The power of the Wisconsin Idea lies not in the solitary action of a single person, but in the collective action of many. Kayla Sippl knows this well.
When the University of Wisconsin-Madison senior interned at a hospital in Kianjokoma, Kenya, in spring 2013 on study abroad, she found it odd that there was no soap in the patient bathrooms.
The leading cause of death in children globally is diseases that could be prevented with soap, according to international nonprofit Global Soap. Kayla, a biology major in the College of Agricultural and Life Sciences from Seymour, Wis., saw a public health crisis. But she also saw a solution.
“I figured I wouldn’t be able to single-handedly tackle the problem,” Kayla says. “But maybe introducing how easy it is to make soap to some communities would help.”
As it turned out, Kayla wouldn’t be tackling the problem single-handedly.
There was her mom, who had been making homemade soap using simple ingredients for years and taught Kayla the techniques.
There was entomology professor Susan Paskewitz who encouraged Kayla, an undergraduate assistant in her lab, to pursue the soap-making project. And there was Nelson Institute faculty associate Catherine Woodward who had coordinated previous soap-making efforts in South America and served as a valuable resource for Kayla.
There was Kayla’s study abroad advisor, Simon Sakudah, who connected her with his brother James Sakuda, the executive director for Indigenous People in Action—who became Kayla’s most important on-the-ground community partner.
And there was the community of Ngong, Kenya, who embraced Kayla’s idea.
With a network in place, Kayla applied for a Wisconsin Idea Undergraduate Fellowship through the Morgridge Center for Public Service. Her proposal to run soap-making workshops in Kenya was one of the nine undergraduate projects chosen for funding in 2014-15.
“Once she had the idea, she pursued it with passion and creativity,” says Paskewitz, who served as faculty mentor for the project. “She followed up on every conceivable connection that was suggested and found both US and Kenya-based partners for the work.”
Funding secured, Kayla set to work experimenting with soap-making techniques in her Madison apartment. Animal fat was her primary ingredient of choice, knowing she could find it locally sourced once in Kenya. She then designed trainings and coordinated potential workshops with her community partners in Kenya.
Following the fall 2014 semester, Kayla’s vision became reality as she returned to Kenya over winter break. On the ground, Kayla worked closely with community leaders in Ngong, Kenya, to organize demonstrations of the soap making process so they could then go out to share the knowledge with the people they worked with.
Kayla says her main goal was teaching communities how to make the soap and then letting them decide what they wanted to do with that knowledge. Those who Kayla taught soon began teaching others.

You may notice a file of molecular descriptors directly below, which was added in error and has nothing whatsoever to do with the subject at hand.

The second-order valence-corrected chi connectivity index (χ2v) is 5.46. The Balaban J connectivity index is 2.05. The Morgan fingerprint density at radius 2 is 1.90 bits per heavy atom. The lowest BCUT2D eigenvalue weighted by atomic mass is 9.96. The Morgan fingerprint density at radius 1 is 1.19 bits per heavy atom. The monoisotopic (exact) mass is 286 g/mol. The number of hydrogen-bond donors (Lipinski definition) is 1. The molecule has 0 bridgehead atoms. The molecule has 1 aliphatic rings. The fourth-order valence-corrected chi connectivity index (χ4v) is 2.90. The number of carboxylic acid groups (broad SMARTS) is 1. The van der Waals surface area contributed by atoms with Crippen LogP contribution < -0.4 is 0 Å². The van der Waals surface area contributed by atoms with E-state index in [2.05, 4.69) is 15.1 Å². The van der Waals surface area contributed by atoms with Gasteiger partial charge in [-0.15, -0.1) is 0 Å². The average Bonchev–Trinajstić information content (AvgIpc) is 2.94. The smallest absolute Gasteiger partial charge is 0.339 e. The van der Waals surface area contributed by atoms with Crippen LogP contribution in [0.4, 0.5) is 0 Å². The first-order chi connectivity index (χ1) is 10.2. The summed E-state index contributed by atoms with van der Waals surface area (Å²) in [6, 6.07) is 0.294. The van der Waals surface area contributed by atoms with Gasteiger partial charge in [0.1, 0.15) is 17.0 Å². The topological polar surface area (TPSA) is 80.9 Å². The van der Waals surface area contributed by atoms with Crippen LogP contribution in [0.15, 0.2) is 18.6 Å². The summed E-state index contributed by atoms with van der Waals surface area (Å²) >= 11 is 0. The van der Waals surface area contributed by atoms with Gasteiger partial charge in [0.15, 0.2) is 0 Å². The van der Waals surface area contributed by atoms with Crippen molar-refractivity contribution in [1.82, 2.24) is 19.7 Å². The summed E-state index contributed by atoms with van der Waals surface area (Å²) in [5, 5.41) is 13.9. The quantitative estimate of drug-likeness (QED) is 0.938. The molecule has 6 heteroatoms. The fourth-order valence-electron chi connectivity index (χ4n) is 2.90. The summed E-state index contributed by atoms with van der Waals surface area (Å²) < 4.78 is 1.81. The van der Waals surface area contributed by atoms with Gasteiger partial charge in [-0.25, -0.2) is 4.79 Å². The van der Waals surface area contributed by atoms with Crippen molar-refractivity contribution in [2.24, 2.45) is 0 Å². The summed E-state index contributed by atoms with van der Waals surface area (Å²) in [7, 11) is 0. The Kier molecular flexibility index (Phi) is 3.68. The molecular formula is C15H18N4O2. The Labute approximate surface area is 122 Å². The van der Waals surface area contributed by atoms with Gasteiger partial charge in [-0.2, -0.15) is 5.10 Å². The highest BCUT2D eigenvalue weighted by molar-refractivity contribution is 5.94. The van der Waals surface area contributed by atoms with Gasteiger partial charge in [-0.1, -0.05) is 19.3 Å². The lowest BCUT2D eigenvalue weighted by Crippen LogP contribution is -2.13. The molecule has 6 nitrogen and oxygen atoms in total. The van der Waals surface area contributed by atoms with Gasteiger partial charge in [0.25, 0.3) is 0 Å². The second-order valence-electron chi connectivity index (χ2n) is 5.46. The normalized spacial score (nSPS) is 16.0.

“And I really liked that it was expanding without me because then I could step back and let them do what they wanted,” Kayla says.
In March of this year, Kayla was invited to Clinton Global Initiative University, a 3-day event in Coral Gables, Fla., hosted by President Bill Clinton to bring together college students passionate about solving pressing global challenges.
Kayla had the opportunity to present her soap project at the event, which she says gave her a boost to keep the project expanding.
“The motivation—that was really helpful just being around people who all want to do something,” Kayla says.
With additional funding, Kayla says the project could expand to hospitals and schools in Kenya. She also envisions the potential of marketing the homemade soap for sale in tourist markets and hotels in Kenya, providing new economic opportunities—particularly for local women.
“I think the project has had a large impact on Kayla, in terms of her development as a leader and her growing confidence in her own abilities,” Paskewitz says. “I am also heartened by the positive response she received from the communities and the indications that they will continue to explore this as a way for women to create and market income-generating products.”
Kayla, who graduates from UW-Madison in May, plans to take a year or two to explore global health opportunities around the world. Eventually, she hopes to pursue a master’s degree in global health.
Two years ago, Kayla Sippl saw a problem in a hospital nearly 8,000 miles from the UW-Madison campus. And she chose not to ignore the problem, but instead built a network in Wisconsin and in Kenya that allowed a community to come together to solve a pressing issue.
“It’s something I wouldn’t get out of just the classroom.”
That’s the power of the Wisconsin Idea.
This story was originally published on the Morgridge Center for Public Service website.